It was Brother H. L. Haywood who wrote in his book, Wellsprings of American Freemasonry: "To all full time students of Masonic history, Louisiana has in it more satisfactions for the intellect than most of the forty-nine American Grand Jurisdictions. From 1791 until the present, it has been a laboratory in which the questions which a Masonic historian is compelled to study have been submitted to all manner of test. You can see them actually at work, and how they work out; elsewhere he must study them more or less as abstractions." Freemasonry in New Orleans came from two directions, one from the French and the other American. However, both had a common source-England. Freemasonry was introduced in France about 1726 by Englishmen. From France it quickly spread to the French Colonies, especially in the West Indies, and from there to Louisiana. The two oldest French speaking Lodges in New Orleans were Parfaite Union (Perfect Union) and Etoile Polaire (Polar Star.) The Masonic work is now being done in English. Of course, there were other Lodges that had been formed early during the French regime, but most of them were merged with other Lodges. Freemasonry came to colonial America from England and, of course, from colonial America into Louisiana, but it was only after the Louisiana Purchase that Freemasonry began to flourish and become widespread. The old city of New Orleans was what we commonly refer to as the French Quarter. The correct identification is the Vieux Carre, which means the "Old Square." The oldest Lodge in Louisiana is Perfect Union No. 1 in New Orleans. It was originally a French speaking Lodge and was named "Parfaite Union." It was the successor Lodge of the following Lodges: La Parfaite-Union No. 29, Reunion des Coeurs No. 68, Concorde No. 83, Concorde No. 177, Concorde No. 3, Bienfaisance No. 1, Louisiana No. 1, Harmony No. 122, Harmony No. 26, Louisiana No. 170, Orient No. 173, Dudley No. 66, Orleans No. 73, and Orleans No. 76. The records indicate that on April 28, 1793, Laurant Sigur presided over a meeting of fourteen Masons in the city of New Orleans for the purpose of organizing a Masonic Lodge. Many of these Masons had fled from the islands of Santo Domingo and Guadeloupe in the West Indies from whence they were driven by the Negroes who revolted against the French Government. An organizational meeting was held May 19, 1793, and the officers were elected. Two petitions were received, and at the next meeting, June 9, 1793, the petitioners were initiated. A charter was received from the Grand Lodge of South Carolina, and on March 30, 1794, Jason Laurence constituted the Lodge as Parfaite Union No. 29. After the Louisiana Purchase, a Grand Lodge was formed and a charter was granted to the Lodge. It became La Reguliere Lodge Parfaite Union No. 1; when it changed its work to English it became Perfect Union No. 1. Out of this Lodge Ionic No. 374 and Euclid No. 394 were formed. In 1794 several Masons held a meeting and formed a Lodge which they called Etoile Polaire (Polar Star.) These Masons applied to the Grand Orient of France for a charter. However, the Grand Orient of France was suffering from the political upheaval occurring in France, and it had suspended its labors. They then applied to La Parfaite Sincerite, the Provincial Lodge at Marseilles, France. A provincial charter or dispensation was granted in 1796. Dominique Mayronne was authorized to deliver it, constitute the new Lodge, and install its officers. On December 27, 1798, Polar Star Lodge was formally constituted. Later, the Grand Orient of France resumed its functions, and acting on the petition it received in 1794, it granted a charter to Polar Star Lodge in 1804. These two Lodges did their work in French, which was a common language and was used in keeping the records of the Lodges. This factor developed fraternal relations and good will. Another factor that forced them to work together was the clerical and civil opposition to Freemasonry. Masons were looked upon as heretics and devils. Spanish and French Rule Louisiana was governed by the French or the Spanish. Both countries were subordinate to the Pope of Rome, and all of their laws were subservient to, and could not conflict with, the Canon Law of the Roman Hierarchy or the Vatican State. Therefore, under the French or Spanish rule, Freemasonry had to exist underground. In order to have Lodge meetings, the Freemasons went outside the ramparts of the city to meet. Their first meeting place was located on the site now occupied by Etoile Polaire (Polar Star) Lodge on Kerlerec Street, about one block from what was the corner of the old city proper. Louisiana Purchase In the beginning, Robert Livingston, the first Grand Master of New York State, was instructed (by President Jefferson) to buy the Floridas and, if possible, the city of New Orleans. It must be remembered the Floridas extended from what is now the state of Florida all the way to Mississippi Valley. (It is for that reason that the Parishes of Louisiana east of the Mississippi River to the boundary of the State of Mississippi are referred to as the "Florida Parishes.") Benjamin Franklin, active and able Freemason, rendered valuable assistance to Robert Livingston in accomplishing the purchase of Louisiana. Brother Franklin was well liked by the French, particularly the Freemasons. He served as Worshipful Master of a French Lodge. It was Franklin's influence that finally closed the deal whereby the United States purchased the Louisiana Territory. The Louisiana Territory was purchased in 1803. Therefore, all the people came under the laws of the United States Constitution. This brought with it freedom of religion and, of course, freedom for the Masons to meet within the city of New Orleans itself. The Canon Law of the Vatican State and the Roman Hierarchy was no longer effective in Louisiana, and the Grand Lodge was organized on June 20, 1812. It must be remembered that the people of the Old City of New Orleans spoke either Spanish or French or a gumbo composed of both. Those people who came here from the Colonies or from other English speaking places could not understand the French, and the French could not understand them. Antagonisms developed, and as a result, the English speaking people lived above Canal Street, while the French and Spanish lived below in what is commonly referred to as the French Quarter. By that time the population was increasing, and people were living outside the old city of New Orleans. The city grew, both in population and area. As the population increased, the city limits expanded and took in plantation after plantation which became part of New Orleans. Most of the newcomers spoke English. As the population increased so did the number of Masonic Lodges. The history of Freemasonry in New Orleans is the history of the city itself. Foreign Language Lodges As immigrants came to the city from foreign lands, they brought with them their foreign language. Many of them were Masons in the old countries and looked for a Masonic Lodge with which to affiliate in Louisiana. As a result, many foreign speaking Lodges were formed. Germania Lodge formerly did its work in the German language but changed to English because of the two World Wars with Germany. Etoile Polaire Polar Star) and Perservance Lodges did their work in French but have now changed to English. Cervantes Lodge still does its work in the Spanish language. (Editor's note: This history was printed in 1976.) Dante Lodge formerly did its work in the Italian language but has changed to the English. Masons as Leaders Freemasonry is proud of its many, many sons. They may be found in every profession, trade, or vocation. Invariably they are the leaders in their particular field of endeavor. Freemasonry is proud of her sons, and her sons are proud of Freemasonry for the lessons inculcated serve as an incentive for them to be better men tomorrow than they are today and to sincerely and earnestly endeavor to elevate mankind to a higher and nobler sphere of existence. Reprinted from Masonic Americana-1976, pages 141-143...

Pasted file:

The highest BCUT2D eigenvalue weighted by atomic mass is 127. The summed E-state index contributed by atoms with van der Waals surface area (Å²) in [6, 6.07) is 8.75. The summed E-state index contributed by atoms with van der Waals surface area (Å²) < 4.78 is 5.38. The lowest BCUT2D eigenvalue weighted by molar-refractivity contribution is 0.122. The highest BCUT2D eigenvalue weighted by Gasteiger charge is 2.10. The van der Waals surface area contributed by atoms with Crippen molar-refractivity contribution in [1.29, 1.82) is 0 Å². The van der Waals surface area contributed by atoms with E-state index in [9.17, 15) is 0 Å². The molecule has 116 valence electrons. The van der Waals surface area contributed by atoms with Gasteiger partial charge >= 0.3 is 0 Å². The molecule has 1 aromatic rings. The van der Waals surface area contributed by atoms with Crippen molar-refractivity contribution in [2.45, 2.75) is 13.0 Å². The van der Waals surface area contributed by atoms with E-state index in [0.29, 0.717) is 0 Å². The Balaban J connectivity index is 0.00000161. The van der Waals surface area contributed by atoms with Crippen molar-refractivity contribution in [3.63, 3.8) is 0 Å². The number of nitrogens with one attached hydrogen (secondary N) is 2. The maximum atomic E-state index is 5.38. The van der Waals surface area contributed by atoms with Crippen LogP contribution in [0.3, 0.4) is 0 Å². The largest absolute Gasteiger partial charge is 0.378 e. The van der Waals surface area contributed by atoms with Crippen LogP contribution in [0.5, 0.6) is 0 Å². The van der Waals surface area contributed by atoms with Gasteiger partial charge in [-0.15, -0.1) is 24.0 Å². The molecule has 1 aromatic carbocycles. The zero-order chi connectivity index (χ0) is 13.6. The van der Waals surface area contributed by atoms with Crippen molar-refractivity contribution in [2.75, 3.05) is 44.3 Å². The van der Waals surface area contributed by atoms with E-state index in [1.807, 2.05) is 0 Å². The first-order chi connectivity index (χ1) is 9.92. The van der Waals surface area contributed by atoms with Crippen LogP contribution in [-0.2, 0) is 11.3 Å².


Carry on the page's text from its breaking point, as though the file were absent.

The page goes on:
http://www.knightstemplar.org/articles/0107/NewOrleans.pdf